Published online Jul 18, 2014. doi: 10.5312/wjo.v5.i3.180
Revised: February 21, 2014
Accepted: April 17, 2014
Published online: July 18, 2014
Total hip arthroplasty (THA) is considered one of the most successful surgical procedures in orthopaedics. With the increase in the number of THAs performed in the world in the next decades, reducing or preventing medical and mechanical complications such as post-operative THA instability will be of paramount importance, particularly in an emerging health care environment based on quality control and patient outcome. Dual mobility acetabular component (also known as unconstrained tripolar implant) was introduced in France at the end of the 1970s as an alternative to standard sockets, to reduce the risk of THA dislocation in patients undergoing primary THA in France. Dual mobility cups have recently gained wider attention in the United States as an alternative option in the prevention and treatment of instability in both primary and revision THA and offer the benefit of increased stability without compromising clinical outcomes and implant longevity. In this article, we review the use of dual mobility cup in total hip arthroplasty in terms of its history, biomechanics, outcomes and complications based on more than 20 years of medical literature.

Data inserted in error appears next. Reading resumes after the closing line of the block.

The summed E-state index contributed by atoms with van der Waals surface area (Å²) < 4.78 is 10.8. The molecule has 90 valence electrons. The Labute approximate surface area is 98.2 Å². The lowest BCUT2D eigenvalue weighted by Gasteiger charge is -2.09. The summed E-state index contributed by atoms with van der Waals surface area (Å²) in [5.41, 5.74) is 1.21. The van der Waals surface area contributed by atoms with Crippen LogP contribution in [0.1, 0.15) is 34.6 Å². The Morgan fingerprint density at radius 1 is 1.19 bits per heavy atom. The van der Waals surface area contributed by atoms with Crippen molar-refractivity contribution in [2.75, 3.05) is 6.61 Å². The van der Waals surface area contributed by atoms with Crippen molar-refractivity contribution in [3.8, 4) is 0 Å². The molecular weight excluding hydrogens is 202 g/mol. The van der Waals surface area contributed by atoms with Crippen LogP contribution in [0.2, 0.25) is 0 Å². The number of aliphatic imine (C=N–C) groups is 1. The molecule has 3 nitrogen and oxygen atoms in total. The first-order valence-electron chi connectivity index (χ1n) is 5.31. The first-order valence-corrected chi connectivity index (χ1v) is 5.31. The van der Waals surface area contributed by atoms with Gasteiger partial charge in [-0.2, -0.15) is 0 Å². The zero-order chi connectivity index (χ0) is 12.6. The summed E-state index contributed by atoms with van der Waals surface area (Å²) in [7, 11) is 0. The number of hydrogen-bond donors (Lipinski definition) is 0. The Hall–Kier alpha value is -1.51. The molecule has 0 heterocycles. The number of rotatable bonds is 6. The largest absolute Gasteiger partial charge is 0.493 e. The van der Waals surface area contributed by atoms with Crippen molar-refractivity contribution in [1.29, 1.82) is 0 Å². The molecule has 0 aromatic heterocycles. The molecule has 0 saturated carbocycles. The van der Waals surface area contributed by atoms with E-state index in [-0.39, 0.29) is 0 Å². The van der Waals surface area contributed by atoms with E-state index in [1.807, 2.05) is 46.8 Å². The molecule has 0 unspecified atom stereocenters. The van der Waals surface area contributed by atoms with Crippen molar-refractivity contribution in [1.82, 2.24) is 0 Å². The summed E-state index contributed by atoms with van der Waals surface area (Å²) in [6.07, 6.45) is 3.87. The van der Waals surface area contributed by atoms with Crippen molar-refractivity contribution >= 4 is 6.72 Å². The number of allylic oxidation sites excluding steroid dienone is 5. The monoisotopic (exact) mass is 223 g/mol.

Core tip: Instability remains a significant issue after both primary and revision total hip arthroplasty. Dual mobility or tripolar unconstrained acetabular components can provide a viable alternative in preventing and treating instability. Reported outcomes of several European studies using dual mobility cups with mid- to long-term follow up support their effectiveness. Concerns such as intra-prosthetic dislocation and accelerated wear have been emphasized, although they seem to be less significant in older, low-demand patients. The use of dual mobility cups in younger patients should be viewed with caution based on a lack of current data concerning this high demand patient population.